Politicians in the area silent despite Government authorities trying to shift refuse from Colombo and suburbs to a location bordering Wilpattu National Park
There has been a local uprising, even turning violent in desperation, that it is imminent that the garbage of Colombo and the suburbs is to be disposed in Arawakkadu, an area bordering the Wilpattu National Park.
According to latest reports the garbage is to be transported by road for the moment till such time the rail link is established.
Has there been any study undertaken as to how raw garbage is disposed in countries like Singapore where apparently garbage is first used for the generation of power and then processed and used as land fill. Only 2% of its solid waste is used for landfill while it burns 38% to generate electricity while the balance is recycled.
If Singapore is supposed to be using the residue to reclaim the sea, Sri Lanka has a ready-made solution for landfill with the Port City project.
The purported dump sites are within the area claimed by Holcim and are disused excavation pits which were dug for the extraction of Limestone for the manufacture of cement. The rail network used to transport the Limestone from Arawakkadu to the cement factory at Puttlam is to be used for the transport of the garbage to its sites via Puttlam
A lesson we could have learned is from Malaysia which vastly used the dirty and cheap method of open air landfills to overcome their garbage issues, but now having realised the colossal and irreparable damage caused to ground water sources, soil contamination, air pollution etc and the spread of disease through birds, rodents and insects etc. is taking a cue from Singapore and switching to recycling, generation of electricity and other eco-friendly methods.
The purported dump sites are within the area claimed by Holcim and are disused excavation pits which were dug for the extraction of Limestone for the manufacture of cement.
The rail network used to transport the Limestone from Arawakkadu to the cement factory at Puttlam is to be used for the transport of the garbage to its sites via Puttlam.
The enormous stench and flies etc. which will emanate from this site will affect the thousands of people from the villages of Karaitivu, Gangewadiya, Serakuli, Eluwankulam, Tirikkapallama, Wanathavillu and even the peninsula of Kalpitiya; a popular tourist destination which is only a few kilometres from the site across the Puttlam Lagoon.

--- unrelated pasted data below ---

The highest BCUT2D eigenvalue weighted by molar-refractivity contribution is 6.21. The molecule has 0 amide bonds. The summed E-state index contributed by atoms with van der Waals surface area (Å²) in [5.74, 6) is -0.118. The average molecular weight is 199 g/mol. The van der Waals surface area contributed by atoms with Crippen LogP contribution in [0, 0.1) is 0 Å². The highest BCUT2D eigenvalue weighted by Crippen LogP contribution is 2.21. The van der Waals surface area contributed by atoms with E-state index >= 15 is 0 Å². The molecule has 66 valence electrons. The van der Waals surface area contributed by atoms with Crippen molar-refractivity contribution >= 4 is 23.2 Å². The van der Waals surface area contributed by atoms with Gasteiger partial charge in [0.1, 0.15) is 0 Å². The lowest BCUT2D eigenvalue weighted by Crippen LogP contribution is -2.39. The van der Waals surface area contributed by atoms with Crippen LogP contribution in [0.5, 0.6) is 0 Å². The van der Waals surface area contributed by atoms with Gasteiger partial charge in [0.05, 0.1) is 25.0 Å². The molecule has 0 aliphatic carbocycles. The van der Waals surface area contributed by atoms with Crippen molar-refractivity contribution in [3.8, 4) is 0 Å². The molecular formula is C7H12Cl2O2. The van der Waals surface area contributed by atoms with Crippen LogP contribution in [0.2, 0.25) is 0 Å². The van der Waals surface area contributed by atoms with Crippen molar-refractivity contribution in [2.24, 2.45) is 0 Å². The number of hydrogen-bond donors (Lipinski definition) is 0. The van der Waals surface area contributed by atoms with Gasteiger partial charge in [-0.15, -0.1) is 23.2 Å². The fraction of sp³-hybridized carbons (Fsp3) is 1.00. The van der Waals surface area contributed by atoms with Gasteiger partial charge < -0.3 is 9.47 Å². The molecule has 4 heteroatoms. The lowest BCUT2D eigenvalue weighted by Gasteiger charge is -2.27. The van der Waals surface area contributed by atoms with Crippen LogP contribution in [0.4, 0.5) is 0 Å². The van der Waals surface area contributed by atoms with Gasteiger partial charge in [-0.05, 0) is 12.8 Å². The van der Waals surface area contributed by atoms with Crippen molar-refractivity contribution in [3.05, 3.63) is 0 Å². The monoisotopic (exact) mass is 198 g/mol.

This stench which will surely flow across to the Wilpattu sanctuary will draw herds of elephants from the sanctuary to the dumpsite and will certainly cause an elephantine problem and a national wildlife and ecological disaster in the end.
There are over 100 elephants that haunt this vicinity at present and this move would be a definite death knell for all of them and many other wild animals big and small which abound in the area.
The seepage from the garbage dumped into these deep pits with the collection of rain water, will certainly contaminate the adjoining Puttlam Lagoon, the nearby Kala Oya, the several deep water wells and catastrophically the deep underground water channels which will eventually pollute and render unusable the deep water which the people of the area depend on for their survival in addition to the tons of green house gasses that would be released to the atmosphere.
This stench which will surely flow across to the Wilpattu sanctuary will draw herds of elephants from the sanctuary to the dumpsite and will certainly cause an elephantine problem and a national wildlife and ecological disaster in the end
Though several attempts have been made by environmentalist organisations to put a stop to this ill conceived project, it seems that the project is well underway as reported recently. It is still not too late for all concerned wild life enthusiasts and environmentalists to raise a joint voice against this venture which would disturb the tranquillity of the local people and wild life due to garbage entering the area from a different province, a problem ought to be solved within such boundaries from where they emanate.
If the argument of the entities favouring the project are to state that this will not harm the environment nor affect the wildlife of the area etc. since the disposal would be done in a very scientific and methodical manner, let them find a site within their province to avoid the hassle of transport, logistics monitoring etc. at a serene place as far away as Arawakkadu.
If the deep pits at Arawakkadu are eventually used as a dump site the only compromise the residents would come to would be under the condition that the raw garbage is processed in Colombo or someplace in the province and then transported and dumped into the pits in any form totally sans the usual stink and other harmful and polluting effects.
A system termed the Semi-aerobic landfill structure developed and commercialised in Japan was first introduced overseas at an open dump site in Malaysia. This system is now being introduced to countries in Asia such as Malaysia, Pakistan, China, Thailand and Vietnam, as well as Samoa, the Dominican Republic, Mexico, Italy and many others. If such a system is what is being considered by the authorities there could be some justification after a dialogue with the people of the area.
The people of the villages mentioned are humble fishermen, farmers and small time traders who have no way to voice their opinion whilst most of them are not even aware of the impending disaster which is to befall their communities if the envisaged project is implemented.
It is also very alarming to note that some very vociferous politicians who represent the people of the area have to date not made any significant representation or any agitation to have this impending disaster averted in favour of the very people they represent.